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July 17, 2006. The Tralee and Dingle Light Railway has recommenced operations for the 2006 season between Tralee and Blennerville.

The idea of building a railway between Tralee and Dingle was first approved by the Privy Council in 1884 but no further progress was made until, four years later, and with the support of a Kerry Knight, Sir Maurice Fitzgerald, approval was again given. The "Tralee and Dingle Light Railway" was incorporated on 17 September 1888. The experienced railway contractor Robert Worthington had wanted to lay the rails to the standard Irish gauge of 5 foot 3 inches. However, one look at the required severe gradients and curvature, led to the three foot gauge being adopted.

The line took three years to build, the contractor starting at Blennerville, with each mile costing Ł2700. Nearly all of the thirty one miles of railway ran next to the roadway - with no fencing for much of the way. The rails also crossed from one side of the road to the other from time to time. There were mostly no gates and trains assumed the right of way. Speeds rarely exceeded 12 miles per hour.

The "branch" from Lower Camp to Castlegregory was six miles long, few severe gradients and had a different character from the "main line".

By 1925, the line was in a poor state and was taken over by the Great Southern Railway. Passenger and goods traffic continued until the outbreak of Second World War when the Castlegrogory Branch closed completely and passenger services withdrawn on the remaining sections. The fuel shortages brought on by the War caused the line to run "as required" from 1944 to 1947, and thereafter trains, for cattle, ran only on the last Saturday of each month for the Dingle Fair until 1953 when the line finally closed for normal traffic.

Shortly after the last cattle train on 26 June 1953, a special train carried 45 local people from Tralee to Dingle organised for the benefit of the Light Railway Transport League and the Irish Railway Record Society. A small group of Dingle schoolchildren enjoyed a short trip by train up the Mail Road from Dingle Station by way of celebration amidst much local regret at the final closing of their "Dingle Railway".

One tends to forget that Irish Railways and NIR are not the only scheduled passenger railways in Ireland. The Tralee and Dingle Light Railway, operating as the Tralee and Blennerville Steam Railway is a 3 foot narrow gauge Railway is the only scheduled passenger narrow gauge railway in Ireland.

It operates from May to September hourly on the hour from 1100 to 1700 from Tralee Ballyard station alongside the Aquadome to Blennerville Windmill centre returning on the half hour and takes some twenty minutes.

Blennerville has the only working windmill in the country and a visit to the entire operation is highly recommended for the entire family. It has a fabulous visitor centre and the windmill is a tour in itself. There is an excellent restaurant where refreshments can be obtained.

It is one line loco, but what a loco! The loco is one of the original line locos No. 5T built by Hunslet in 1892. John Deane and Ger Cremins are the regular drivers and firemen, with the original cross qualification boith being both drivers and firemen. Joe Curran is the regular Guard. Eoin Murphy currently does gates and pointsman at Tralee Aquadome station.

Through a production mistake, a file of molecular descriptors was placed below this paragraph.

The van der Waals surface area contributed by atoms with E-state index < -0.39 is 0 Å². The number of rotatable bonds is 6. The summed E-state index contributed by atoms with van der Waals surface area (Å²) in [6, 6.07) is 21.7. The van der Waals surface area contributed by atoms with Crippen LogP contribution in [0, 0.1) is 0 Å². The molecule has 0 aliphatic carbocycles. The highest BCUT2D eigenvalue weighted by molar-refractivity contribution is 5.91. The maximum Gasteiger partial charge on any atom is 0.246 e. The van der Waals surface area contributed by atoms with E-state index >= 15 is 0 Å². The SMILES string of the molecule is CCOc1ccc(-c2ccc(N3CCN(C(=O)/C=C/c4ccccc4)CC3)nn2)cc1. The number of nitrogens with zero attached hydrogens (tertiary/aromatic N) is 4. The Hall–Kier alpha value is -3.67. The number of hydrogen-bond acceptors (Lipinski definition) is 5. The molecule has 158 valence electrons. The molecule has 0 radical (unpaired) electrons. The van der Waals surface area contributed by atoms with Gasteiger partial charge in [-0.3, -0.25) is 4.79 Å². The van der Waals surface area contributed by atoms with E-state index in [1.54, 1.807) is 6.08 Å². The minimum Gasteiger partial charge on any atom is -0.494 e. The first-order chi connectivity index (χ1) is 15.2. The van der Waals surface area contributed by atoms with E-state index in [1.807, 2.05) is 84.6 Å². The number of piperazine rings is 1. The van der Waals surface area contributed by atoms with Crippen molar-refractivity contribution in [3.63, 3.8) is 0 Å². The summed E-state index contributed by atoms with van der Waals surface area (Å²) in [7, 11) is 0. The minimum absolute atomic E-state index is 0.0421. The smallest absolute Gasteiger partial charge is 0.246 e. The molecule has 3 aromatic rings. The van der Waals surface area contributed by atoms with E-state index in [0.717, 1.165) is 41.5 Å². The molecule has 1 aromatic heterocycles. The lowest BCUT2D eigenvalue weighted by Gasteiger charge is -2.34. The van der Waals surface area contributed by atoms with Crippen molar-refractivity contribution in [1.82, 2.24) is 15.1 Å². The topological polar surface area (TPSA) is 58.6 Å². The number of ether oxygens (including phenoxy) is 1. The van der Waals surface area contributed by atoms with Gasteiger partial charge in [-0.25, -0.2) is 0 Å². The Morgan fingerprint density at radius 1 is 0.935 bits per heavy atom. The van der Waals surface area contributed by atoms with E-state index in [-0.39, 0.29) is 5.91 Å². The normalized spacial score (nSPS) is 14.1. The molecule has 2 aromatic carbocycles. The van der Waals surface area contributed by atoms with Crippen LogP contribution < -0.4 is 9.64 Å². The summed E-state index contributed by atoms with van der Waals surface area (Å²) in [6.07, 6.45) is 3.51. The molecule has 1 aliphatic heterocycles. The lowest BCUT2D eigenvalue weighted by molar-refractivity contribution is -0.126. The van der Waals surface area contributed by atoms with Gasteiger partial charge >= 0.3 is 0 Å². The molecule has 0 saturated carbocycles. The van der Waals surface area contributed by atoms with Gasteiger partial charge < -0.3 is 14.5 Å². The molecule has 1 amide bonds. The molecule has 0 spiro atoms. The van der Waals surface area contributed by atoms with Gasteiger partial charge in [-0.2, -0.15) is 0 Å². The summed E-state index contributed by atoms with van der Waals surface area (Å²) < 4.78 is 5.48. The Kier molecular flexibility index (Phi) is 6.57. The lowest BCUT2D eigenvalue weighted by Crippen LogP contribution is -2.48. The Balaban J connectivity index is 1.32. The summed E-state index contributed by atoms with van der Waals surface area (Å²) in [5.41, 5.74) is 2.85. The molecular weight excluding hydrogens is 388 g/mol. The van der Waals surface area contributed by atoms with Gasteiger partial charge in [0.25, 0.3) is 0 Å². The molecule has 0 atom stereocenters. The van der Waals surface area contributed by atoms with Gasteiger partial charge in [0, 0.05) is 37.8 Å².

The spiked track is in good condition and many of the fishplates are originals GSWR of 1925. There are two ex Bilbao coaches in operating condition and two awaiting restoration. The lack of a backup diesel is a problem and if anyone knows of a spare diesel which could be donated let me know.

To the delight of many, a steam train still operates over a short stretch of the old Dingle line. What is more incredible is the steam loco is a genuine survivor of the Tralee and Dingle Railway. The Hunslet-built 2-6-2T no 5 is back on the line it was built for, despite being moved away to the Cavan and Leitrim Railway upon closure of the home line. When the Cavan line closed, no 5 was acquired for the Steamtown museum in the United States and was shipped across the Atlantic. On display for many years, the fairy tale continued when the loco made the return journey to Kerry, was restored to full working order and in 1993 re-commenced duties on the relayed Tralee to Blennerville section. In the summer months, no 5 can be found on most days, pulling two coaches across the saltmarshes. Starting from a platform on the site of the old, long-vanished, Blennerville Station, overlooked by the famous white Windmill, the train follows the old trackbed alongside the lane to Hillyard, then veers away to cross a tidal tributary. Just before the old route once crossed the River Lee, the new line turns to the east, over a level crossing and a new platform close by Tralee's new Aquadome. The loco and rolling stock is maintained at a small works at Blennerville, reached by a level crossing over the Hillyard road. The crossing is on an acute angle, similar to the many crossings on the old line and generates scenes of the past at the start and end of the working day when the loco traverses the roadway. A trip on the train is always a wonderful experience. The service is run by the local Blennerville Windmill Company - ring 00-353-(66)-712-1064 or email